Here’s my appearance from yesterday on ETF IQ on Bloomberg TV in case you missed it. We touched on:
1) Why is the myth of passive investing important to understand?
Short answer, but the longer-than-tv answer: passive has become a misnomer as anyone can construct an index fund in an active strategy and then claim to be “passively” tracking that index via an ETF. It’s easy to fall into the trap that passive is good and active is bad when the reality is that there’s a lot of active aspects of a passive fund and it’s easier to objectively analyze funds when we view everything as active and drop the sales pitch lingo.
2) Are the systemic risks of ETFs real?
Short answer, but the longer-than-tv answer: There’s been a good deal of chatter in recent years about the systemic risks of passive index funds. The basic story says passive investors are lazy idiots who just bid up stock prices without doing any fundamental analysis, but this misunderstands how active a “passive” index fund actually is. While many people only see the “passive” buy and hold side of the trade they are missing the fact that there’s A LOT of activity on the other side of the trade because a less active investor relies on more active investors to make markets and supply the liquidity so they can be buy and holders. In other words, passive needs active and since there’s two sides to every trade it makes no sense to claim that passive indexers are mindlessly owning index funds when an index fund itself is a relatively active product that relies on active investors to make the product function.
3) Is the active mutual fund space dead?
Short answer, but the longer-than-tv answer: I basically think that the fund flows will continue to move into the ETF space because they’re generally better product wrappers. They’re usually more tax and fee efficient and they’re much more liquid. The liquidity is a double edged sword because it creates some behavioral risks and increases the risk of short-termism, but on the whole they’re better products. This does not mean the mutual fund space will go away. But it does mean that the financial industry will continue to move away from issuing management services inside the mutual fund wrapper.
4) Are the days of the 1% advisory fee going to last?
Short answer, but the longer-than-tv answer: I eat my own cooking on fees. The research is clear – fees have a devastating impact on investor returns. At the same time, I know that advisors provide a valuable service to people who have trouble building an appropriate portfolio that they can stay disciplined with. Advisors are, as I’ve noted, a lot like personal trainers. We aren’t here to turn you into this market beating version of Arnold Schwarzenegger. We’re here to keep you on the right path and make sure you don’t make big behavioral mistakes – especially at the times when so many people are losing their minds (like right now where everyone wants to pile full bore into US stocks or during bear markets when everyone wants out).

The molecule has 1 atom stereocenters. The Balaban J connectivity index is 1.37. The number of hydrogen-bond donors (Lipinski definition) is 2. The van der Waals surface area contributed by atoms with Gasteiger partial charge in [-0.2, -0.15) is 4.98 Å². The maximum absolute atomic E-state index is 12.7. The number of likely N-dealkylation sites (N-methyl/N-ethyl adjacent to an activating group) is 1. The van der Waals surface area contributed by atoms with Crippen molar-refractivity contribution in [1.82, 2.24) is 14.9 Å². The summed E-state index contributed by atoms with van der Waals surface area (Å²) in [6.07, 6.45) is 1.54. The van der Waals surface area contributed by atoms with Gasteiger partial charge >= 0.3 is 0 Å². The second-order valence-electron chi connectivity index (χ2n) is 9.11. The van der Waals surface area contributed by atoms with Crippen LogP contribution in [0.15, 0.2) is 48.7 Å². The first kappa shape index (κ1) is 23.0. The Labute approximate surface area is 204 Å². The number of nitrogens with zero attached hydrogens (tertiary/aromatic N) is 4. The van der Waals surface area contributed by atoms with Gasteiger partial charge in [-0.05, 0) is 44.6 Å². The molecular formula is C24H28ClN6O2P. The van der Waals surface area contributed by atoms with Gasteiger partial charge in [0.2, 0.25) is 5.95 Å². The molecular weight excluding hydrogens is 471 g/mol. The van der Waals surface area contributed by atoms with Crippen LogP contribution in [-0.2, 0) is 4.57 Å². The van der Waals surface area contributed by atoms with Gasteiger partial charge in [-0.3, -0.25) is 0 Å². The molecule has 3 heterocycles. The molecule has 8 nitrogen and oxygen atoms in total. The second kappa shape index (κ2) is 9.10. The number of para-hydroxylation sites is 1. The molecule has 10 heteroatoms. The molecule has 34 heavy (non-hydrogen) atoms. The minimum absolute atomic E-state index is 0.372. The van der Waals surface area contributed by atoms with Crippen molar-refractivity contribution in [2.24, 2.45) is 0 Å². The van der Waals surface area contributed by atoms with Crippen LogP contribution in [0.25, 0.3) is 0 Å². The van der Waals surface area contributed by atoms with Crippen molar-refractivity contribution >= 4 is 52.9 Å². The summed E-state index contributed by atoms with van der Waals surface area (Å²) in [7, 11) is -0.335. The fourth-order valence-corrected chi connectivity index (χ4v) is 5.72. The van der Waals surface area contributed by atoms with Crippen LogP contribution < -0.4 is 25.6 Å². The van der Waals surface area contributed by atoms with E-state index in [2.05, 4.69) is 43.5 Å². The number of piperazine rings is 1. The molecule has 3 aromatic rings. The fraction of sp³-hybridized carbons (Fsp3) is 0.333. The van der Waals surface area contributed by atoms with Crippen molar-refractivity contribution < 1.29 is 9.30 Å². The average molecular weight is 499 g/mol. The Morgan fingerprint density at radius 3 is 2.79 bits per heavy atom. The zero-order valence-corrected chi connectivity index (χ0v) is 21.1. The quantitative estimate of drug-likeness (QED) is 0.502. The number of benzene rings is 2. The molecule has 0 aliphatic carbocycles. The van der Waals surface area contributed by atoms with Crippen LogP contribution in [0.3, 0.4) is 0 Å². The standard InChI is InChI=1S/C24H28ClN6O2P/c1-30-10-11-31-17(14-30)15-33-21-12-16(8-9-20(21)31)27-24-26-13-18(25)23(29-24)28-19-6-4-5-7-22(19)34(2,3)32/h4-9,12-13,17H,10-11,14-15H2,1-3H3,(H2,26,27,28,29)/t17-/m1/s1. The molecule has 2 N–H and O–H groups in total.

This is related to the passive debate as I’ve seen the industry change over time. A lot of advisors preach low fee, but aren’t really low fee. For instance, when I worked at big brokerage firms we didn’t charge a management fee, but most of our clients were invested in 1-1.5% c-share mutual funds. Our all-in cost was pretty close to 1.5% which is high. Most advisors these days have shifted away from c-share mutual funds to “passive” Vanguard ETFs, but they’re still charging a 1% management fee on top of that. So, if you’ve got a bunch of factor funds and things like that your all-in costs are still about 1.25%-1.5%. The narrative has changed to advisors using “passive” index funds, but the fees haven’t really dropped much.
Now, while I think these are valuable services (especially when combined with planning services) I do not believe they’re worth 1-1.5% per year. I just don’t. Sorry to all my friends who charge that or more! What are these services worth? Well, Vanguard actually argues they’re worth as much as 3%. I am not so sure. I’ve aligned my fees so that my average portfolio is comparable to what someone might pay their doctor, lawyer or other common service based industries. To me, 1%, which is the equivalent of TEN THOUSAND dollars per year on a million dollar account, is very high. The fees haven’t come down much yet, but I think they will with time.
That’s enough from me. Here’s the video if you’re interested (use this link for larger version):